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Before US elections, Iraq is forcing America to answer—which ‘forever war’ is worth fighting

​ Both Tehran and Washington wish to avoid war, but both sides will find it difficult to avoid slow-walking into a confrontation with dangerous consequences for the entire region. (The Print)

2/2/2024 5:17:00 PM

  Praveen Swami

Early in the New Year of a new millennium, 1900, a steamer dropped anchor off the ancient city of Nuevitas in Cuba. Hundreds of eager Americans gathered on the deck under the glistening noonday sun to examine their new homeland. “They wore no uniforms, nor did they gather either guns or swords,” one contemporary witness recorded. Two years earlier, America had gone to war against Spain, grabbing Puerto Rico, Cuba, and the Philippines. La Gloria, west of Nuevitas, was to be the first colony, home to a growing army of citrus and winter-vegetable producers.

“America’s overseas empire building began almost like clockwork in the 1890s,” the economist Jeffrey Sachs has written, “once the United States finally stretched from coast to coast, thereby ‘closing the frontier’ in North America.”

Last week, a drone strike carried out by the al-Muqawama al-Islamiyah fil’ Iraq, or Islamic Opposition Forces in Iraq—a loose coalition of pro-Iran Shi’a groups, with varying degrees of direct ties to Tehran—claimed the lives of three soldiers at Tower 22. Located on the edge of the vast, arid Rukban region, just behind a sand berm that marks the border of Jordan and Syria, Tower 22 is used to gather communications intelligence across the border and as a base for special forces to stage cross-border attacks.

The story has something to do with Iran’s growing efforts to evict the US forces from the Middle East. The US military has been stationed in Iraq since 2014, but with the end of their anti-Islamic State mission, Baghdad wants them out.

Even though US President Joe Biden came to power promising an end to what he called Forever Wars like the one in Afghanistan, the US remains committed to warfighting across swathes of the world. The superpower, journalist Jacob Silverman has noted, maintains at least 29 military bases in Africa alone, and engages in combat missions against jihadists in Syria, Somalia, Libya, and Niger.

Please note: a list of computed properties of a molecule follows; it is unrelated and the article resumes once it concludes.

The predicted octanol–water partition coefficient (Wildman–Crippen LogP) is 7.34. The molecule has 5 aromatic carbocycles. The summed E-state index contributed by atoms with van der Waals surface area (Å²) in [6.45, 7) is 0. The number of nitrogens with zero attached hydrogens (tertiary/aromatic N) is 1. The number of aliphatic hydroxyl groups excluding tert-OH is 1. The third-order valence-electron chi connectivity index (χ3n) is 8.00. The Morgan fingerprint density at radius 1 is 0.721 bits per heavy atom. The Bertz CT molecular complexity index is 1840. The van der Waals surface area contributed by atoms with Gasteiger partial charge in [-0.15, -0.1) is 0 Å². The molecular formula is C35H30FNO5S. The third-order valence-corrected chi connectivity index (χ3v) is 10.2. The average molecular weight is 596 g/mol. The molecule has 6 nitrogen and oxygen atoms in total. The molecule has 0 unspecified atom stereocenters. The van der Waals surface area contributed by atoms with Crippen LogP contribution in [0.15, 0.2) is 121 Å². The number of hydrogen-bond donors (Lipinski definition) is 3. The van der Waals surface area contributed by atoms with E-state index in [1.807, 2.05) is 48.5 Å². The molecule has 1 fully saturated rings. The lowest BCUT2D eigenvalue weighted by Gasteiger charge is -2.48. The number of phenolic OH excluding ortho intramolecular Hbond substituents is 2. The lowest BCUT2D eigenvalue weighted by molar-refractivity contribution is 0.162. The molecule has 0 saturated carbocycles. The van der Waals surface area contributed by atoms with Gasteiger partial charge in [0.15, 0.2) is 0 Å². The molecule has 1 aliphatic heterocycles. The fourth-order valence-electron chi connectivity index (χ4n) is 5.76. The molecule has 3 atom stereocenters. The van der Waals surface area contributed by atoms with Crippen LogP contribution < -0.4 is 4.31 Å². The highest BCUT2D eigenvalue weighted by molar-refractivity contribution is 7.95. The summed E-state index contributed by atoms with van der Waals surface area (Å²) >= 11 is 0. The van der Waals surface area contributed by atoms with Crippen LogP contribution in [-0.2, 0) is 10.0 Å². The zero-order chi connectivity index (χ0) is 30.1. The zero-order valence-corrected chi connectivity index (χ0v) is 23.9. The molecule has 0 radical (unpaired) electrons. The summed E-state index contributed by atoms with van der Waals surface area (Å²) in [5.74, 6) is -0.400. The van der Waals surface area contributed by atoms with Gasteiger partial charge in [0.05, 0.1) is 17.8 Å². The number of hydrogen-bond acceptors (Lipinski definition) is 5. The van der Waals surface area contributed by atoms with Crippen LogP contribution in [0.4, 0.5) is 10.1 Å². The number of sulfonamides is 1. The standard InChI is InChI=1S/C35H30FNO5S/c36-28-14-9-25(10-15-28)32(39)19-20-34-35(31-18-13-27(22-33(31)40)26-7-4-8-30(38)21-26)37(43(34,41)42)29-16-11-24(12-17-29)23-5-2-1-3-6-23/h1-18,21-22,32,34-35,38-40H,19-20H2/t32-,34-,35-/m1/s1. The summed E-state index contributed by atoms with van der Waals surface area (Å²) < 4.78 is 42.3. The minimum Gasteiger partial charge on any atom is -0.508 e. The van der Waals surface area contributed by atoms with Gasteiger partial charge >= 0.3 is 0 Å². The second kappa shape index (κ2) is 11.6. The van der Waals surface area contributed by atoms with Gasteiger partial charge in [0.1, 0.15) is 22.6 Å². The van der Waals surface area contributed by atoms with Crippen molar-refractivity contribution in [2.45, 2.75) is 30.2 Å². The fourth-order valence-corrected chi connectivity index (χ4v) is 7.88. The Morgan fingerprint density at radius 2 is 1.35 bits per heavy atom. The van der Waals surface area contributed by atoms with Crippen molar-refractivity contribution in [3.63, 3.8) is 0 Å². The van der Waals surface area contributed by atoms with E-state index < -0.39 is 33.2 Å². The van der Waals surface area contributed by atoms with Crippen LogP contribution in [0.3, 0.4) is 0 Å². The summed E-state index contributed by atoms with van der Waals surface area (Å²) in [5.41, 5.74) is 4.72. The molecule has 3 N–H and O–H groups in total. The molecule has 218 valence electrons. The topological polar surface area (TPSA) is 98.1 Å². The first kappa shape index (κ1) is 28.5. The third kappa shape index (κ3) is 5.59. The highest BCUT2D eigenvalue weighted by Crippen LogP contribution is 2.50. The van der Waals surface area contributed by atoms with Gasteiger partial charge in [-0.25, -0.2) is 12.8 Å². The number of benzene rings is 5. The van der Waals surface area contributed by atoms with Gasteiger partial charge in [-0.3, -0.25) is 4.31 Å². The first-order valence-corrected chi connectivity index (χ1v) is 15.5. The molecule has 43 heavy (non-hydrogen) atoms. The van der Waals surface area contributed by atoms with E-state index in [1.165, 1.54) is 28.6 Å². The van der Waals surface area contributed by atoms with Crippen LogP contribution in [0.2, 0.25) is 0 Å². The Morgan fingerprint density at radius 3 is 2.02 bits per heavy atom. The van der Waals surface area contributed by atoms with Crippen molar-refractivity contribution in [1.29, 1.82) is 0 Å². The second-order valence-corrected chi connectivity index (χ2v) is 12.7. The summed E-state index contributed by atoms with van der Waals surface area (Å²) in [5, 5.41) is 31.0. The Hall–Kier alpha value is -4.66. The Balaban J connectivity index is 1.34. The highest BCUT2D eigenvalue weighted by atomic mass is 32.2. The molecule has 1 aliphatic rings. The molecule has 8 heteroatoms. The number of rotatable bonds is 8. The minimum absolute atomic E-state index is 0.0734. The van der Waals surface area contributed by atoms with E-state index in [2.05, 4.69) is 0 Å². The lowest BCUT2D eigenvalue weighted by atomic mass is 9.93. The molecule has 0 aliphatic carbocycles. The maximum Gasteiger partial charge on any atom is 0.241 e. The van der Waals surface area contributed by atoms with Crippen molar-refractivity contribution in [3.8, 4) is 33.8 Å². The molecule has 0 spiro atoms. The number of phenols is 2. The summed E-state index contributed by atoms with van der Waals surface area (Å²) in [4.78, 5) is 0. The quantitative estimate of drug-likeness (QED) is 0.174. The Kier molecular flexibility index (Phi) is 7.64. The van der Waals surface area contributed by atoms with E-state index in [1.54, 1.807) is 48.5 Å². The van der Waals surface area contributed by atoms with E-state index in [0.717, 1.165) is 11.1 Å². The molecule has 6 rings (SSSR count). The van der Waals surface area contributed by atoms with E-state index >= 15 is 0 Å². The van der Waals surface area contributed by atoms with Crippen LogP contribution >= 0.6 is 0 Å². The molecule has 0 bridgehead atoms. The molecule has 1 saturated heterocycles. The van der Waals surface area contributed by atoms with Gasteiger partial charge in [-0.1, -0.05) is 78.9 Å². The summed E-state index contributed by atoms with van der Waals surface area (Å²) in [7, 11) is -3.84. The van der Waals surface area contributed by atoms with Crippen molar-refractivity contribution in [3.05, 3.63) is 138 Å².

The US engaged in maritime operations against Houthi insurgents in Yemen, where Biden once vowed not to provide “offensive assistance” to a war waged by Saudi Arabia and the United Arab Emirates.

And that’s not even counting the enormous resources involved in conflicts with nuclear-weapons powers: The confrontation over Ukraine with Russia, the growing tensions with North Korea, and the prospects of a war over Taiwan with China.

The Iraq conundrum

Like so many imperial crises, the showdown over Tower 22 emerged from a series of muddled, incremental actions, rather than actual design. The fall of Iraqi President Saddam Hussein’s government in 2003 opened the way to vengeful participation by militia in hunting down regime figures who had massacred Shi’a, historian Yusri Hazran has written. This often spilled into sectarian warfare. A strong Iraqi military had been the lynchpin of the British colonial system established in 1920, historian Pierre-Jean Luizard observes; the US invasion demolished its foundations.

The destruction of Hussein’s regime, political scientist Vali Nasr explains, had the unintended consequence of setting off a Shi’a renaissance that ran from Lebanon and Syria to Bahrain and Pakistan, with Tehran at its centre. Pilgrims flocked to the cities of Najaf and Karbala, and trade followed in their undertow.

In turn, the growing power of the Shi’a in Iraq set off a Sunni reaction, feeding a growing al-Qaeda insurgency that morphed into the Islamic State in 2014. The US was initially confused in its policy responses to the Islamic State, hoping it would serve the decades-old objective of removing President Bashar al-Assad’s regime from Syria. As the Islamic State threat evolved into a transnational regional challenge, even holding out dangers to Europe, there was no choice but to act.